Fever in dogs is also known as pyrexia. A high temperature is a symptom of an underlying illness, so it's important to diagnose and treat the root cause. Many dog owners rely on feeling their dog's nose to gauge whether they have a fever or not. A cool, wet nose indicates an average body temperature while a dry, warm nose may be a sign the dog has a fever. While this method can help to spot a sick dog, it's not an accurate way of telling if a fever is present.
Dogs naturally have a higher body temperature than humans - typically in the range of 99.5-102.5 degrees, Fahrenheit is normal for dogs. However, if their temperature is higher than 103.5 degrees Fahrenheit, this qualifies as a fever and indicates that the dog has an infection or health condition causing their high temperature.
Ears or a nose that feel hotter than normal are a sign that a dog has a fever. Dogs with fevers often have other symptoms of illness. They may shiver, cough, or vomit, and their eyes may have a red appearance.
Dogs with a high temperature often appear unwell and lethargic. They may lose interest in eating and drinking.
The only accurate way to check whether a dog has a fever is to take its temperature using a rectal or ear thermometer designed for dogs. Before using a rectal thermometer, lubricate it with petroleum jelly to make the process more comfortable for the dog.
Ear thermometers are less invasive and less likely to cause discomfort. However, they are usually more expensive. Never use a glass thermometer rectally or in a dog's ear, as it could cause injury.
An infection or inflammation is often the cause of a raised temperature in dogs. Common infection locations in dogs are the urinary tract and ears. Alternatively, the dog may have been bitten or sustained another injury which has become infected. Infections or abscesses of the gums or teeth can also cause fevers. Less commonly, a high temperature can indicate an infection of one of the dog's vital organs. Occasionally, a high fever may be a sign of a more serious condition such as a tumor.
A dog may develop a raised temperature if they have ingested certain poisons. Some plants are toxic to dogs and cause fevers. Some foods are safe for humans but can cause illness and fever in dogs, especially those containing a type of artificial sweetener called xylitol.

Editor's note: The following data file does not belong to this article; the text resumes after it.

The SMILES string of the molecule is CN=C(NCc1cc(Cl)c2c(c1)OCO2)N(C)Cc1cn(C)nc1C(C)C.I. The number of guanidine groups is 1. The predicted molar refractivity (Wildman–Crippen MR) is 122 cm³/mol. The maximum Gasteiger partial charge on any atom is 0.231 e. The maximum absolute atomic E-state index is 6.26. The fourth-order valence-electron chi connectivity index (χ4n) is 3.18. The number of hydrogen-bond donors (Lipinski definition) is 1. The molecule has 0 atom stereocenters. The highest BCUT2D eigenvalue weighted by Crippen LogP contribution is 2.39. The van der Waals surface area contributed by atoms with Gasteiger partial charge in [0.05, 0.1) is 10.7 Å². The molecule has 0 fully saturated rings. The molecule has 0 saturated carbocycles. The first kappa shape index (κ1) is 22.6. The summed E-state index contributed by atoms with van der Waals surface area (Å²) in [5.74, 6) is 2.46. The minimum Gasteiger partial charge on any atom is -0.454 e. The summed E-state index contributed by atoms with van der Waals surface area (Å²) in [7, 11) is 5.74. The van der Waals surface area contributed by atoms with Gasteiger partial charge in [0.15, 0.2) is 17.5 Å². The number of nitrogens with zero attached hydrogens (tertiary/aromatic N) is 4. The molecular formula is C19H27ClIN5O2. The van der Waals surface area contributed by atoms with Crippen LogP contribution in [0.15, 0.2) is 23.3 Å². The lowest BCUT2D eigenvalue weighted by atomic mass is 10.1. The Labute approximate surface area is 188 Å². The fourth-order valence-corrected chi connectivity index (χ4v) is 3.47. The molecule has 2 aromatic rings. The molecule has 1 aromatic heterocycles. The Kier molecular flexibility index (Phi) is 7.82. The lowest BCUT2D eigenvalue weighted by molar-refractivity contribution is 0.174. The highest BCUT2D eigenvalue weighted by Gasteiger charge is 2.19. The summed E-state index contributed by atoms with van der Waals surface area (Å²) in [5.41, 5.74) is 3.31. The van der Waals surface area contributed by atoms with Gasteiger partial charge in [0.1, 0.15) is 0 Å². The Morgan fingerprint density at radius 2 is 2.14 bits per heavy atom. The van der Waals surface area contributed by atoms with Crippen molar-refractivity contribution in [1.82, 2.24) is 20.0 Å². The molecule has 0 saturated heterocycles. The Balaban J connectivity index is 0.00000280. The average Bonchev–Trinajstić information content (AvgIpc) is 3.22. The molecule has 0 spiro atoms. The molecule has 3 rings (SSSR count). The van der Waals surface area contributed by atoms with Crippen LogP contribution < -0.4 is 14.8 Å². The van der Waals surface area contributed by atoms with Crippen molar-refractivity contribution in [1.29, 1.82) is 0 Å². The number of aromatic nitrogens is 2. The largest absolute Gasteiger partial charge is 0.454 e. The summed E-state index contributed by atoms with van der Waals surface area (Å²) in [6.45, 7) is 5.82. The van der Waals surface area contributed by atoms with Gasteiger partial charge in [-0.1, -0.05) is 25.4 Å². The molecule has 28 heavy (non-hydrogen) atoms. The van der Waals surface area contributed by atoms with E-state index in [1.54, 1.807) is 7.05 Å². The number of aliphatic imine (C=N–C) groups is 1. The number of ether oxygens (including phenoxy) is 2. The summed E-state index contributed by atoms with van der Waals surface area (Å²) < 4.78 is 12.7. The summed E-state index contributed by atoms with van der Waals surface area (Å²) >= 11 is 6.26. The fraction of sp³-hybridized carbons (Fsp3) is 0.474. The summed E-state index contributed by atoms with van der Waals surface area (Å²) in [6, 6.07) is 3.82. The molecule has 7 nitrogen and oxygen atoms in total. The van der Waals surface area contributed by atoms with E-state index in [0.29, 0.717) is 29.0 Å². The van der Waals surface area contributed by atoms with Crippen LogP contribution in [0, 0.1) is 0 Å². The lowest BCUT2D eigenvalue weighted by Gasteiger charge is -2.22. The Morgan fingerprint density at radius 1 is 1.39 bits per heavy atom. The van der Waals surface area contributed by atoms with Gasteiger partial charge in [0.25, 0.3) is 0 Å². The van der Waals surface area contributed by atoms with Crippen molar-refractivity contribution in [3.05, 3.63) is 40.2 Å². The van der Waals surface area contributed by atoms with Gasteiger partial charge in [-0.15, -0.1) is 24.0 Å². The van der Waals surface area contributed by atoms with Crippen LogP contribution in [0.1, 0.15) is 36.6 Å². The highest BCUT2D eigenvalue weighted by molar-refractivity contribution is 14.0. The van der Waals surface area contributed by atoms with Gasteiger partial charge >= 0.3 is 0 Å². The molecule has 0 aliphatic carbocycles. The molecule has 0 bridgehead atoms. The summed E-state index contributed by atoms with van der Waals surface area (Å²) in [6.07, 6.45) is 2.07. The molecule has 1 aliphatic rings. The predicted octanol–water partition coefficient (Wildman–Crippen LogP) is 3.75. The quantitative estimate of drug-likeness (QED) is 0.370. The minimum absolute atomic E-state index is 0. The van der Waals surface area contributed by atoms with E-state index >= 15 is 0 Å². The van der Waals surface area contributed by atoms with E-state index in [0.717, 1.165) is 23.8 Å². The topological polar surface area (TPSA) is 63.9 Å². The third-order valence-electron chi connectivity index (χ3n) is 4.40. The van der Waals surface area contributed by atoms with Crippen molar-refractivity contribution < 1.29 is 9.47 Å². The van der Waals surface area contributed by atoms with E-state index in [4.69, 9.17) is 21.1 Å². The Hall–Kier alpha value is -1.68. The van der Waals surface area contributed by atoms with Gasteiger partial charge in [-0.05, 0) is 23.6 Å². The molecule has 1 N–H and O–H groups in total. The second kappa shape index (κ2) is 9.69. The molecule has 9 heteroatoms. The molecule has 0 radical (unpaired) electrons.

Swallowing medicines intended for humans can cause a high temperature in dogs. Ingesting antifreeze is also known to cause fever in canines.
Diagnosing the cause of a dog's fever is often difficult. The veterinarian will examine the dog to check for signs of illness and ask for their full health history, including vaccinations. They are also likely to carry out various laboratory tests. These include urine analysis and blood counts. They may also carry out medical imaging tests such as CT or ultrasound scans to check for tumors, obstructions, or internal infections.
Fever of Unknown Origin (FUO) is a diagnosis given when no reason can be found to explain the dog's raised temperature. This diagnosis is often given too quickly if initial tests come back negative.
The definition of FUO in humans is a fever which persists for more than three weeks. Although there is no such period specified when diagnosing FUO in dogs, it should only be diagnosed after thorough testing as a cause can usually be found.
If a dog has a raised temperature, applying a cool, wet cloth to its paws or ears can help to reduce it. Continue to take their temperature and stop applying the treatment once it drops below 103 degrees Fahrenheit. Encouraging the dog to drink water can also help it to recover.
If they develop accompanying symptoms or their fever returns, they should be assessed by a veterinarian. Although there are medications designed to reduce fever in humans, they should never be given to dogs as they could poison them.
Similarly to humans, vaccinations can cause a fever in dogs. Vaccinations usually only cause the dog's temperature to be mildly raised. This tends to happen a few hours after the injection and shouldn't last more than two days. It may be accompanied by swelling of the vaccination site and lethargy.
If the dog's temperature doesn't return to normal after a couple of days, they should be assessed by a veterinarian.
Hyperthermia is an abnormally raised temperature in dogs due to an external cause. It is distinct from a fever because fever has an internal cause such as illness. Hyperthermia is caused by overheating, either due to an inability to pant effectively or to heatstroke. This is more likely if the dog is obese, has issues with the airway, is brachycephalic (squashed face) or has very thick or dark fur.
Occasionally, anesthetics can cause hyperthermia in dogs. For this reason, it's important that a dog's temperature is monitored after surgery. Greyhounds and Labradors are particularly susceptible to anesthetic-induced hyperthermia.
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